The other side of the loyalty card: why retailers track your every purchase
Supermarkets use loyalty cards to find out things specific to each shopper
Superquinn was one of the first supermarkets in Europe to launch a loyalty scheme 20 years ago. Photograph: Frank Miller
We like to think that, as human beings, we are highly evolved and hugely intelligent but the truth is we’re as much creatures of habit as Pavlov’s dogs or rats racing through a maze looking for cheese. So we can be easily controlled by forces beyond our understanding.
No one knows this better than the supermarkets. They know that if they put the most expensive, high-margin products at eye level, they will make more money because people tend not to look up or down while shopping.
They also understand that if they put fresh fruit and vegetables near the door, we will buy more processed foods because, once the wholesome stuff is in our trolley, we feel better about ourselves and reward ourselves with treats.
But what supermarkets really want to know are those things that are specific to each shopper who walks through their doors. Because that is how they can make more money. This is where loyalty schemes come in. While they are dressed up as consumer-friendly clubs that help people to save money, the aim is to gather as much information on shoppers’ habits as they can.
Superquinn was one of the first supermarkets in Europe to launch a loyalty scheme 20 years ago but it wasn’t until Tesco came to town and rolled out its own scheme in the late 1990s that the business here really started to boom.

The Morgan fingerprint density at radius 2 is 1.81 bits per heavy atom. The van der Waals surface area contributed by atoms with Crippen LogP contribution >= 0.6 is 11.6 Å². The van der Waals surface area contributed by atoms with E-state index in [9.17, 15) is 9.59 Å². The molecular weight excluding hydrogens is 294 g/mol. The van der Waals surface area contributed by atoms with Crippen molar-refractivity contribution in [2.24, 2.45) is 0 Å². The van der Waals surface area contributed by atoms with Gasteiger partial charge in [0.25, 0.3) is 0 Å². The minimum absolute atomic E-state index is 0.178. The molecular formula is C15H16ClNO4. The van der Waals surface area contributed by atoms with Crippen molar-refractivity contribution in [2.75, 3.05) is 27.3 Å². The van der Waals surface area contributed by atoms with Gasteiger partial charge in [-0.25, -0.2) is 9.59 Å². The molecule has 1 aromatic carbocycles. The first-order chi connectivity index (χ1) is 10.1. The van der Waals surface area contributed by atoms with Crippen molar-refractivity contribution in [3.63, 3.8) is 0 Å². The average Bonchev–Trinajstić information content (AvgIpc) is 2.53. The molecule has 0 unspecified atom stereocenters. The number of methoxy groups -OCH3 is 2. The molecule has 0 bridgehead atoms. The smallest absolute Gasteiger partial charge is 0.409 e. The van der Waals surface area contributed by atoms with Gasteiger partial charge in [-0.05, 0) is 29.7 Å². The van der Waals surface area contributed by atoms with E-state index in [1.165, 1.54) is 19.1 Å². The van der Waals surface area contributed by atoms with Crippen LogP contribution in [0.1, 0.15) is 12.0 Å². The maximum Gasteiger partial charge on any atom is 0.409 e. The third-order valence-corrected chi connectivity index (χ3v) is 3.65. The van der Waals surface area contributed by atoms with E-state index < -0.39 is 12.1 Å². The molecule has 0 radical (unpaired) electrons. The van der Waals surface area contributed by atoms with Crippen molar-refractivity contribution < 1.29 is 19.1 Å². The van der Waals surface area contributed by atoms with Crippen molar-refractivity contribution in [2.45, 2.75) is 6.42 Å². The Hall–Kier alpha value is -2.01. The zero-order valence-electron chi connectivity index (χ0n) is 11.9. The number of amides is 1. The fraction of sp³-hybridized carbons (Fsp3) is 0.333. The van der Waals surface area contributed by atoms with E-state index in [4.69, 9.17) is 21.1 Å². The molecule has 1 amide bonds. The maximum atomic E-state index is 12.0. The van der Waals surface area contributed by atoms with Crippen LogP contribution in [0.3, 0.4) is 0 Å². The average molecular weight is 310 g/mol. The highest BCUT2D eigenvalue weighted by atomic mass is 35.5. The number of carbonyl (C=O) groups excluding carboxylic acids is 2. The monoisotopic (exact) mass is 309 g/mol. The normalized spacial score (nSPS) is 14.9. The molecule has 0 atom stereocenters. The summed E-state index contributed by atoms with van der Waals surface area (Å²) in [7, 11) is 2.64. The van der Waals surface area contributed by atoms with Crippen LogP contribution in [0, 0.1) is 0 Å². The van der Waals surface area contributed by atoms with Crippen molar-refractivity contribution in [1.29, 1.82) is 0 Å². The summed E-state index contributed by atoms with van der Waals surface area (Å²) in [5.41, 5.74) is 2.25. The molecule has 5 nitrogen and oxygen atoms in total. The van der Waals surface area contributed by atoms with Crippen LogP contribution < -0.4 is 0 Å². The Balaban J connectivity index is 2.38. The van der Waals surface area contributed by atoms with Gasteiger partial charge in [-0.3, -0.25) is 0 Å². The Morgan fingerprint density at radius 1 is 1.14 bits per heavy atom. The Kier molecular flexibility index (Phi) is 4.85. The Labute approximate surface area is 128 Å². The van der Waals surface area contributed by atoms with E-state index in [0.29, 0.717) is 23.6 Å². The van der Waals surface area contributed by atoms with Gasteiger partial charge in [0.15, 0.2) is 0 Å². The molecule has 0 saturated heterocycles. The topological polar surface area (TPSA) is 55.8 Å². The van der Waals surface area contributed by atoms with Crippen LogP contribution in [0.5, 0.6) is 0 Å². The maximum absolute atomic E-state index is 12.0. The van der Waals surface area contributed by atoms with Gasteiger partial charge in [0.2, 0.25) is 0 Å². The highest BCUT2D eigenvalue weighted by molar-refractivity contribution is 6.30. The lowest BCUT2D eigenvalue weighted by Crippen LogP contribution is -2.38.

Months later Dunnes Stores brought out its ValueClub card while Supervalu was late to the party and still has the least advanced and least flexible scheme. They have been joined by bookshops, coffee houses and record stores, all of which are quietly collecting information about your shopping habits.
Your favourite supermarket probably knows what you buy and when you buy it. It knows how old you are, your marital status and how many children you have, if any. It knows where you live, what credit cards you use and what DVDs you like to watch.
It even knows some of the most intimate details of your personal care routine. There is very little it doesn’t know about you. And there is very little of that information it can’t use for something.
We are creatures of habit but there are a few points in every person’s life when habits shift. When you first leave home or when you move in with a partner are two such points. In the 1980s, Alan Andreasen, a UCLA professor at the time, started looking at the purchases people made every day.
He focused on the kind of soap, toothpaste, and toilet paper they bought.
It was not long before surprising patterns started to emerge. Andreasen noticed that after people get married, they are more likely to buy a different brand of coffee. When a couple moves into a new house, they are more inclined to buy a different kind of breakfast cereal. When a couple divorces, they are most likely to switch beer allegiances.